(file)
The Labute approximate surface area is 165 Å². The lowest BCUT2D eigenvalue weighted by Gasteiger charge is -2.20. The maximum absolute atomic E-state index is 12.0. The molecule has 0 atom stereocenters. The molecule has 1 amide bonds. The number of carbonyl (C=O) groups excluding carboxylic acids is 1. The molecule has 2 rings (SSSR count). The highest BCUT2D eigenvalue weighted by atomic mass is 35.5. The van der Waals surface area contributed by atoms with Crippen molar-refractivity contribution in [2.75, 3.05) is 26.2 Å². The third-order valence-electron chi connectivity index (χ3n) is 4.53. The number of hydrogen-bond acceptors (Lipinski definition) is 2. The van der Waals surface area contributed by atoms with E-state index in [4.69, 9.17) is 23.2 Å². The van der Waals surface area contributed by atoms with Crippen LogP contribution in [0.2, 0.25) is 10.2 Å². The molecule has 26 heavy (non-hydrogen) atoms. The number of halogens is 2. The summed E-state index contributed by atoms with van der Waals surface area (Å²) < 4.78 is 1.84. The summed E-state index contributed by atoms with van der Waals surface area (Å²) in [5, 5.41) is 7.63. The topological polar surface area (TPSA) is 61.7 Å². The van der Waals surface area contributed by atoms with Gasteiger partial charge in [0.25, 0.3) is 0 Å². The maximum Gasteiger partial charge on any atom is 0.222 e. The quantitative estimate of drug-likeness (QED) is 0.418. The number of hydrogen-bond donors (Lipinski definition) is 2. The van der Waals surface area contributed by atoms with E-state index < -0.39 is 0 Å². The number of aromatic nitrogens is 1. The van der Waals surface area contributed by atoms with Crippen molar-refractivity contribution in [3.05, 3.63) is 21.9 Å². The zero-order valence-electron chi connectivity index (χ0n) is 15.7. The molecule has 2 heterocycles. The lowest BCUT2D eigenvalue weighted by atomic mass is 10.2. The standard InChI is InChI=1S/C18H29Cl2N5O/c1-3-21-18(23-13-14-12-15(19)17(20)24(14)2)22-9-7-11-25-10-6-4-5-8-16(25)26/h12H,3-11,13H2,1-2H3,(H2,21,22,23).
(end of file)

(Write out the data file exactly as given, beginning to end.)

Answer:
The Labute approximate surface area is 165 Å². The lowest BCUT2D eigenvalue weighted by Gasteiger charge is -2.20. The maximum absolute atomic E-state index is 12.0. The molecule has 0 atom stereocenters. The molecule has 1 amide bonds. The number of carbonyl (C=O) groups excluding carboxylic acids is 1. The molecule has 2 rings (SSSR count). The highest BCUT2D eigenvalue weighted by atomic mass is 35.5. The van der Waals surface area contributed by atoms with Crippen molar-refractivity contribution in [2.75, 3.05) is 26.2 Å². The third-order valence-electron chi connectivity index (χ3n) is 4.53. The number of hydrogen-bond acceptors (Lipinski definition) is 2. The van der Waals surface area contributed by atoms with E-state index in [4.69, 9.17) is 23.2 Å². The van der Waals surface area contributed by atoms with Crippen LogP contribution in [0.2, 0.25) is 10.2 Å². The molecule has 26 heavy (non-hydrogen) atoms. The number of halogens is 2. The summed E-state index contributed by atoms with van der Waals surface area (Å²) < 4.78 is 1.84. The summed E-state index contributed by atoms with van der Waals surface area (Å²) in [5, 5.41) is 7.63. The topological polar surface area (TPSA) is 61.7 Å². The van der Waals surface area contributed by atoms with Gasteiger partial charge in [0.25, 0.3) is 0 Å². The maximum Gasteiger partial charge on any atom is 0.222 e. The quantitative estimate of drug-likeness (QED) is 0.418. The number of hydrogen-bond donors (Lipinski definition) is 2. The van der Waals surface area contributed by atoms with E-state index < -0.39 is 0 Å². The number of aromatic nitrogens is 1. The van der Waals surface area contributed by atoms with Crippen molar-refractivity contribution in [3.05, 3.63) is 21.9 Å². The zero-order valence-electron chi connectivity index (χ0n) is 15.7. The molecule has 2 heterocycles. The lowest BCUT2D eigenvalue weighted by atomic mass is 10.2. The standard InChI is InChI=1S/C18H29Cl2N5O/c1-3-21-18(23-13-14-12-15(19)17(20)24(14)2)22-9-7-11-25-10-6-4-5-8-16(25)26/h12H,3-11,13H2,1-2H3,(H2,21,22,23).